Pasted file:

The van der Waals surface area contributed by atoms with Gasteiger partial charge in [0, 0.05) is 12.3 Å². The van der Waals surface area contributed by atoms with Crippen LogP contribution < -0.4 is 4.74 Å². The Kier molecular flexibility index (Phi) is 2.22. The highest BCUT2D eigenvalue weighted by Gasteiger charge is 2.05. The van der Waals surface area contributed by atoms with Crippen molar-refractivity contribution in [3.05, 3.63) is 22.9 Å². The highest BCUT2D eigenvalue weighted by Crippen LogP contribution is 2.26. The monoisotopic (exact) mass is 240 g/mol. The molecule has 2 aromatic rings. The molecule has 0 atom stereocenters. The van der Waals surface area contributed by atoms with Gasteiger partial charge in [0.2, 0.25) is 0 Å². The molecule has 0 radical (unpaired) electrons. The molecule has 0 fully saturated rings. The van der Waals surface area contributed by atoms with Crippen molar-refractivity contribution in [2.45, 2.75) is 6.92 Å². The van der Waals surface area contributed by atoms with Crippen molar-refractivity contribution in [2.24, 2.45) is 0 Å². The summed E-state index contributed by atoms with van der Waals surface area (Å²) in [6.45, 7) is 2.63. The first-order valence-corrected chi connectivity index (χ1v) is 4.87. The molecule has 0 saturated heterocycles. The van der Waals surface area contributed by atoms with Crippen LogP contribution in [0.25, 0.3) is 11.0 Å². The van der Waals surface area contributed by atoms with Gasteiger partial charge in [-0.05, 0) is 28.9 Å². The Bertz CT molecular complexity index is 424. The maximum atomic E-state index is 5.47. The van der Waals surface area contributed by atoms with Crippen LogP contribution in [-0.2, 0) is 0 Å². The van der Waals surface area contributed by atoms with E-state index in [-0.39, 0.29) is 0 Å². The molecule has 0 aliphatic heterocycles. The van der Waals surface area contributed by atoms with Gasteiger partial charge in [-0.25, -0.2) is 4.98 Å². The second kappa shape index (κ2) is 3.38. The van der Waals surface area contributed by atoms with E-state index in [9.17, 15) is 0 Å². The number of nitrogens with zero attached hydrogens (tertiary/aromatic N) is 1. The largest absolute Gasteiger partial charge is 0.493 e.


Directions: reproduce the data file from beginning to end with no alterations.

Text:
The van der Waals surface area contributed by atoms with Gasteiger partial charge in [0, 0.05) is 12.3 Å². The van der Waals surface area contributed by atoms with Crippen LogP contribution < -0.4 is 4.74 Å². The Kier molecular flexibility index (Phi) is 2.22. The highest BCUT2D eigenvalue weighted by Gasteiger charge is 2.05. The van der Waals surface area contributed by atoms with Crippen molar-refractivity contribution in [3.05, 3.63) is 22.9 Å². The highest BCUT2D eigenvalue weighted by Crippen LogP contribution is 2.26. The monoisotopic (exact) mass is 240 g/mol. The molecule has 2 aromatic rings. The molecule has 0 atom stereocenters. The van der Waals surface area contributed by atoms with Gasteiger partial charge in [0.2, 0.25) is 0 Å². The molecule has 0 radical (unpaired) electrons. The molecule has 0 fully saturated rings. The van der Waals surface area contributed by atoms with Crippen molar-refractivity contribution in [2.45, 2.75) is 6.92 Å². The van der Waals surface area contributed by atoms with Crippen molar-refractivity contribution in [2.24, 2.45) is 0 Å². The summed E-state index contributed by atoms with van der Waals surface area (Å²) in [6.45, 7) is 2.63. The first-order valence-corrected chi connectivity index (χ1v) is 4.87. The molecule has 0 saturated heterocycles. The van der Waals surface area contributed by atoms with Crippen LogP contribution in [0.25, 0.3) is 11.0 Å². The van der Waals surface area contributed by atoms with Gasteiger partial charge in [-0.05, 0) is 28.9 Å². The Bertz CT molecular complexity index is 424. The maximum atomic E-state index is 5.47. The van der Waals surface area contributed by atoms with Crippen LogP contribution in [-0.2, 0) is 0 Å². The van der Waals surface area contributed by atoms with E-state index in [-0.39, 0.29) is 0 Å². The molecule has 0 aliphatic heterocycles. The van der Waals surface area contributed by atoms with Gasteiger partial charge in [-0.25, -0.2) is 4.98 Å². The second kappa shape index (κ2) is 3.38. The van der Waals surface area contributed by atoms with E-state index in [9.17, 15) is 0 Å². The number of nitrogens with zero attached hydrogens (tertiary/aromatic N) is 1. The largest absolute Gasteiger partial charge is 0.493 e.